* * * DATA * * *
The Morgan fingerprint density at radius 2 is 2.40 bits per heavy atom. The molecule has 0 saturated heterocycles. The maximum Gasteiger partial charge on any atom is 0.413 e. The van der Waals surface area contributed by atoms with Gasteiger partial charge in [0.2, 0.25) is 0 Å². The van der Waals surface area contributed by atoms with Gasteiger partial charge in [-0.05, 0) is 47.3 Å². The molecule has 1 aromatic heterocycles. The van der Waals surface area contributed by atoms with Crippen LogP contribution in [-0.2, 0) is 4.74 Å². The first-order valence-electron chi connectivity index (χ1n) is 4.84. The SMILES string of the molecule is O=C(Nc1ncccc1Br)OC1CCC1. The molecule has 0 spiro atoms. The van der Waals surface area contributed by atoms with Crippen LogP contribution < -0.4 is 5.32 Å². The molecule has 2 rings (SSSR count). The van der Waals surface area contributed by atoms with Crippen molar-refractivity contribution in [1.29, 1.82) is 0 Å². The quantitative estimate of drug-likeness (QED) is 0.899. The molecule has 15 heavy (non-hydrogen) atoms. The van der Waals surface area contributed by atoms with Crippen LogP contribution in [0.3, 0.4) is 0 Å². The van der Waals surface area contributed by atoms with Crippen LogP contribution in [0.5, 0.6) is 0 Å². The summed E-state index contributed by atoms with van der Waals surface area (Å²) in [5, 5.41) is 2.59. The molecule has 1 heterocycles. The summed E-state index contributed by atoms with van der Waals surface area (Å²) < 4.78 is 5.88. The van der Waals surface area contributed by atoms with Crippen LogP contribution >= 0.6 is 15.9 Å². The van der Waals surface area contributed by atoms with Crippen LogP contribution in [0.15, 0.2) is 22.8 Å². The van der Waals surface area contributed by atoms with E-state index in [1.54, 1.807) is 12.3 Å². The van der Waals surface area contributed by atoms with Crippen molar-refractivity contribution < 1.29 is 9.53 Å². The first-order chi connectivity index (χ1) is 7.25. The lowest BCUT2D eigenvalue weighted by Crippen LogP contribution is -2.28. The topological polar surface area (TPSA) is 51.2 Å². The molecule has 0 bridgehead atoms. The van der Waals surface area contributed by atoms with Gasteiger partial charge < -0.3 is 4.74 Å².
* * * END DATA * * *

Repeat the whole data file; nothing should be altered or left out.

The Morgan fingerprint density at radius 2 is 2.40 bits per heavy atom. The molecule has 0 saturated heterocycles. The maximum Gasteiger partial charge on any atom is 0.413 e. The van der Waals surface area contributed by atoms with Gasteiger partial charge in [0.2, 0.25) is 0 Å². The van der Waals surface area contributed by atoms with Gasteiger partial charge in [-0.05, 0) is 47.3 Å². The molecule has 1 aromatic heterocycles. The van der Waals surface area contributed by atoms with Crippen LogP contribution in [-0.2, 0) is 4.74 Å². The first-order valence-electron chi connectivity index (χ1n) is 4.84. The SMILES string of the molecule is O=C(Nc1ncccc1Br)OC1CCC1. The molecule has 0 spiro atoms. The van der Waals surface area contributed by atoms with Crippen LogP contribution < -0.4 is 5.32 Å². The molecule has 2 rings (SSSR count). The van der Waals surface area contributed by atoms with Crippen molar-refractivity contribution in [1.29, 1.82) is 0 Å². The quantitative estimate of drug-likeness (QED) is 0.899. The molecule has 15 heavy (non-hydrogen) atoms. The van der Waals surface area contributed by atoms with Crippen LogP contribution in [0.3, 0.4) is 0 Å². The van der Waals surface area contributed by atoms with Crippen LogP contribution in [0.5, 0.6) is 0 Å². The summed E-state index contributed by atoms with van der Waals surface area (Å²) in [5, 5.41) is 2.59. The molecule has 1 heterocycles. The summed E-state index contributed by atoms with van der Waals surface area (Å²) < 4.78 is 5.88. The van der Waals surface area contributed by atoms with Crippen LogP contribution >= 0.6 is 15.9 Å². The van der Waals surface area contributed by atoms with Crippen LogP contribution in [0.15, 0.2) is 22.8 Å². The van der Waals surface area contributed by atoms with E-state index in [1.54, 1.807) is 12.3 Å². The van der Waals surface area contributed by atoms with Crippen molar-refractivity contribution < 1.29 is 9.53 Å². The first-order chi connectivity index (χ1) is 7.25. The lowest BCUT2D eigenvalue weighted by Crippen LogP contribution is -2.28. The topological polar surface area (TPSA) is 51.2 Å². The molecule has 0 bridgehead atoms. The van der Waals surface area contributed by atoms with Gasteiger partial charge < -0.3 is 4.74 Å².